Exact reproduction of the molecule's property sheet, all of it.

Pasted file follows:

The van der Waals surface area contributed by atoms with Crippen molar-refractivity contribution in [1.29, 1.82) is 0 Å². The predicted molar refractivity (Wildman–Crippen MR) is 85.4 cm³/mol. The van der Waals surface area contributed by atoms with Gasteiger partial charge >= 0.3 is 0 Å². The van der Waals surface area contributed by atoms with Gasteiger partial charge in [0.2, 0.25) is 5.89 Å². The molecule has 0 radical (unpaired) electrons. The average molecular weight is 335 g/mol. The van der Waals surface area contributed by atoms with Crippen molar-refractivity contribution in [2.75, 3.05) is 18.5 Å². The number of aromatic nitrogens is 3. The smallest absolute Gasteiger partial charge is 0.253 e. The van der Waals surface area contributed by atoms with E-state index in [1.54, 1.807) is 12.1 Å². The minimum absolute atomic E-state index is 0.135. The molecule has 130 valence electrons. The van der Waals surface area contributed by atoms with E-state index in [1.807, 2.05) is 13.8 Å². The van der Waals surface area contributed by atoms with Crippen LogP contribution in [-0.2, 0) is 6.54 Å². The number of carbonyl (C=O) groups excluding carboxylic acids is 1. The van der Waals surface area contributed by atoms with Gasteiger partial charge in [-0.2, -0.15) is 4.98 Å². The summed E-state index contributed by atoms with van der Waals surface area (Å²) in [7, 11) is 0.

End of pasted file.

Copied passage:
The van der Waals surface area contributed by atoms with Crippen molar-refractivity contribution in [1.29, 1.82) is 0 Å². The predicted molar refractivity (Wildman–Crippen MR) is 85.4 cm³/mol. The van der Waals surface area contributed by atoms with Gasteiger partial charge >= 0.3 is 0 Å². The van der Waals surface area contributed by atoms with Gasteiger partial charge in [0.2, 0.25) is 5.89 Å². The molecule has 0 radical (unpaired) electrons. The average molecular weight is 335 g/mol. The van der Waals surface area contributed by atoms with Crippen molar-refractivity contribution in [2.75, 3.05) is 18.5 Å². The number of aromatic nitrogens is 3. The smallest absolute Gasteiger partial charge is 0.253 e. The van der Waals surface area contributed by atoms with E-state index in [1.54, 1.807) is 12.1 Å². The minimum absolute atomic E-state index is 0.135. The molecule has 130 valence electrons. The van der Waals surface area contributed by atoms with E-state index in [1.807, 2.05) is 13.8 Å². The van der Waals surface area contributed by atoms with Crippen LogP contribution in [-0.2, 0) is 6.54 Å². The number of carbonyl (C=O) groups excluding carboxylic acids is 1. The van der Waals surface area contributed by atoms with Gasteiger partial charge in [-0.2, -0.15) is 4.98 Å². The summed E-state index contributed by atoms with van der Waals surface area (Å²) in [7, 11) is 0.